The ADL has been active in holding seminars to promote racial and ethnic understanding, such as the ''Conference on Prejudice'' to be held in Boston this spring, and in developing school curricula. After Klan recruiting material and anti-Semitic incidents were reported at Boston area high schools, the ADL offered workshops on how teachers and administrators could best deal with the problem.
The organization has also written model legislation that would increase the penalty for ethnic intimidation and ''institutional vandalism'' -- desecration of religious property. The bill passed in Rhode Island last year and Mr. Zakim is confident Massachusetts and Connecticut will soon follow suit.
The Connecticut ADL also supported a bill to ban paramilitary training camps. Connecticut was the first state to pass the ban after Klan and other right-wing extremist groups opened camps in Texas and elsewhere during the past two years. The legislation followed on the heels of the Meriden incident last March and the Klan's increasing presence in the state.
Dana Miller, the Meriden city manager, says while much that is positive has transpired over the year, ''the Klan got what they wanted - they appeared to be on the side of law and order.''
Connecticut Klan members take a defensive posture about the violence at the rallies. They argue they were only attempting to exercise their First Amendment rights and were attacked by anti-Klan groups, notably, the New York-based International Committee Against Racism. Local member Tobias Schwartz, a University of Connecticut professor of biology, says ''You can't say 'please stop' to these people. They are nothing but Nazi storm troopers and must be treated this way. They must be stopped in any way possible.''
But Professor Schwartz admits the violence at Klan rallies can cloud important issues; the media tends to focus on the merely sensational aspects of violence rather than on the Klan's message and motivation.
The Klan's original reason for rallying in Meriden was lost in the hubbub, according to Mr. Haskins, the Meriden Community Action Center director. The Klan came to express support for a white policeman who was being investigated for shooting a black youth.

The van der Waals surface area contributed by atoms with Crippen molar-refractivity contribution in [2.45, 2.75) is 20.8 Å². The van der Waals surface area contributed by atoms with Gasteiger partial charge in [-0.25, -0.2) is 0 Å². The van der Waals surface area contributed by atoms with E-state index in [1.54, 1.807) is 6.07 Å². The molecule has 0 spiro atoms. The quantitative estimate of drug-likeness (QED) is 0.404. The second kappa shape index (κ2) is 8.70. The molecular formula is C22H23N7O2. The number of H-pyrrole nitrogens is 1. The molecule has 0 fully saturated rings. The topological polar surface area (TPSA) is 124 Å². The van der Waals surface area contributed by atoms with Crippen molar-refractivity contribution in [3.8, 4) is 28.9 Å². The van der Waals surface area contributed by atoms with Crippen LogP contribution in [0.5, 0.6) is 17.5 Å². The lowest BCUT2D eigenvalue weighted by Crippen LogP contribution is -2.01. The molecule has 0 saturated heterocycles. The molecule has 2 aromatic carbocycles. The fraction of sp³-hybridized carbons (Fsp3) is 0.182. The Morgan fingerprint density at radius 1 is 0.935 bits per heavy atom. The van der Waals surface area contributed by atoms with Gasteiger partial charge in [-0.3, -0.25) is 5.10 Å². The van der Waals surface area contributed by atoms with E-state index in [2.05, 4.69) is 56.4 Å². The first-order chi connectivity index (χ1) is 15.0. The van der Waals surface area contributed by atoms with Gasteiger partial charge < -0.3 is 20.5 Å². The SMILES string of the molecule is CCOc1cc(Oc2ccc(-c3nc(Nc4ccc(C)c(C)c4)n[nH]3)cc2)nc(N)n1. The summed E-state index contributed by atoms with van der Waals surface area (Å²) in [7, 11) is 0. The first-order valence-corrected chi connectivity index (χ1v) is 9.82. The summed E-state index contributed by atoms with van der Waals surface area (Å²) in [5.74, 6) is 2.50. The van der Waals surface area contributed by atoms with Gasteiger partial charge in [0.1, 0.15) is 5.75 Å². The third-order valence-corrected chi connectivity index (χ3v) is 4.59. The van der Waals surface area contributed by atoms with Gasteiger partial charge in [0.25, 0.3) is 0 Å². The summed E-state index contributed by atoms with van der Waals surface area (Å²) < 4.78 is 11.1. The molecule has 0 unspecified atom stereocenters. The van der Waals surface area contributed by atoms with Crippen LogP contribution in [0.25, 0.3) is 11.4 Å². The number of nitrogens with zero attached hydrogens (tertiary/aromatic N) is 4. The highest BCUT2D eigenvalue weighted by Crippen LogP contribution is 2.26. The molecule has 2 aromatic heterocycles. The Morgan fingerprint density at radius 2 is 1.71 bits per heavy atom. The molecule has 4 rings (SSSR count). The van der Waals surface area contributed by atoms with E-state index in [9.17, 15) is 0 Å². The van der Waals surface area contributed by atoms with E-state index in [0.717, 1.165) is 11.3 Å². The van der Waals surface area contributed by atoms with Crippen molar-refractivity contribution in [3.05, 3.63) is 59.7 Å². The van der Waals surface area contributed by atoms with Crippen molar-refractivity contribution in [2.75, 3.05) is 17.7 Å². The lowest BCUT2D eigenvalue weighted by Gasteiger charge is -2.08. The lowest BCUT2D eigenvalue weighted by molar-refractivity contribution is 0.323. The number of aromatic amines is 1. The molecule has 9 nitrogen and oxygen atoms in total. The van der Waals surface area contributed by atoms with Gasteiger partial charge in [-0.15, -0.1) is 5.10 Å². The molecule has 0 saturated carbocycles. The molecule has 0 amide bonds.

''The whole thing became a black-white issue,'' he says with some exasperation. Concern about the0incident - the death of the youth - was overshadowed by the rallies, he says. ''The issue is not the KKK, but is much more serious.''
When Klan statements are not swiftly and categorically denied, their views find their way into mainstream politics, Mr. Vahala says. ''When you have a Klan leader saying that it looks like the Klan wrote the 1980 Republican Party platform, without strong refutation from the very top,'' he says, ''then the Klan gains respectability."
''The centerpiece of the current Klan resurgence,'' Mr. Vahala continues, ''is the attempt to make racism respectable. In some ways, they have succeeded in doing this.''
Connecticut Klan leader Mr. Farrands is a tool and die maker who lives in an upper-middle-class suburb of Shelton, Conn. He was a Boy Scout leader before he was appointed Grand Titan of the Invisible Empire in Connecticut and is still convinced there is not much difference between the ideas and goals of the two groups. Soon after he was ousted from the Scouts, he said, ''The Boy Scouts are a real right-wing organization. They believe in patriotism and are against communism . . . the same things I believe in.''
While Farrands says ''communism is our big thing,'' his rhetoric is mostly racist: ''We believe that blacks are inferior culturally and intellectually. The environment isn't that important -- it's genetic.'' He claims scientific tests support his view.
''If blacks are inferior,'' he continues, ''then it's to their advantage to be segregated. Then they won't have to fight prejudice.''
John Dillon, the Kleagle (local Klan leader) for western Connecticut, says the Klan advocates sending blacks to Africa. ''But there's a difference from what we'd like to do and what we can do.''